Donna B. said...

I'm glad we can at least agree that Savage is a dick.

At least I hope we agree on that.

Zachary Paul Sire said...

There is an autistic child in my extended family, and while Savage's comments aren't going to convert any rational person into thinking "Hey, yeah, fuck those parents with their fake autistics brats!", I can say that his comments are incredibly hurtful to parents raising autistic children. All the struggles they go through, and then they hear something like this....he's truly the scum of the Earth.

Someone commented that they hope Savage doesn't have children, but a snarky part of me wishes that he would indeed have children, and all of them would end up being autistic, and gay.

Freeman Hunt said...

People listen to Savage the way people watch daytime talk shows and late night trash TV. I'm surprised anyone is paying much serious attention to anything he said. I happened to catch about ten minutes of his show last week, and he was talking about his dog trying to make love to a shrimp at a Thai restaurant.

If I had an autistic child, I wouldn't be wounded by his words. Why would I care what he thought?

peter hoh said...

DBQ, lack of speech in and of itself is not going to get a toddler diagnosed with autism. And there are still doctors who have common sense and tell the parents of their small patients to relax and give the child time to develop on his or her own schedule.

By the way, what exactly is "happy horseshit" about drugging and intensive therapy?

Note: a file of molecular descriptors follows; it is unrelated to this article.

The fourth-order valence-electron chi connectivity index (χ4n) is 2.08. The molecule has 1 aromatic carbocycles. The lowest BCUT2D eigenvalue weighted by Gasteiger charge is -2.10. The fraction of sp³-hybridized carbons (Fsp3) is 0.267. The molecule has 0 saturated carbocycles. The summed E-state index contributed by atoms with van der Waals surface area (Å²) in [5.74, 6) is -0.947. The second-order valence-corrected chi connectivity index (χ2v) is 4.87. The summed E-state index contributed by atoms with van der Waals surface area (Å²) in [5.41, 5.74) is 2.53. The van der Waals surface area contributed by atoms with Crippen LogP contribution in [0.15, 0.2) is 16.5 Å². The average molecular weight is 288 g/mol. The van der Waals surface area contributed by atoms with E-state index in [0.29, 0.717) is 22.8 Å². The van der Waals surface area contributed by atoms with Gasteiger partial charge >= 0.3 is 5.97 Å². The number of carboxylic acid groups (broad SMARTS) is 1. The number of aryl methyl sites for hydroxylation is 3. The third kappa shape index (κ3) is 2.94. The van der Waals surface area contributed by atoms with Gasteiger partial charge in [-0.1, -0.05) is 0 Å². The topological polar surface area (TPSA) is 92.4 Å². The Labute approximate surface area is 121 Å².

P. Rich said...

...based on that one horrible clip, I'd say he's a man in love with his own ratings — and let everything else, including basic decency, be damned.

It's a shock-jock kinda thing. None of them are paragons of virtue, and jerking people around is their shtick. Taking them seriously is akin to thinking that late night tv talk shows are a good source of news coverage.

Chip Ahoy said...

Skyler, your post about your daughter caught my interest. I love LOVE watching children sign. Their little fingers spelling perfectly and clearly, eloquently seem like tiny typewriters. Then something wonderfully child-like comes out. I've long suspected, just assumed really, hearing kids with with ASL in use in the family have an early reading advantage, if only a brief one. At any rate, seeing in miniature what I'm used to seeing in adult scale has always fascinated. When I notice it at a distance, I swear my brain automatically provides a child's voice for the thing seen, as if I had it spoken directly into my ear. Wiggling her fingers in front of her face. Ha ha ha. She's probably talking to herself, like children practice talking.

vbspurs said...

Ann quoting Savage:

It was hyperbole

And that briefly describes his entire schtick on air.

I only once listened to him, only once flipped through one of his books -- and it didn't take me but a few seconds to realise he's not worth my time on anything.

Cheers,
Victoria

vbspurs said...

It's painful even to think of the way parents of autistic children had to endure this blame on top of the difficulties and disappointments of having an autistic child.

I see that at least he mentioned both parents...it used to be the case that physicians said only mothers "caused" their kid's autism.

They even had a label for it: refrigerator moms.

(Because their coldness contributed to their kids' remove, they said)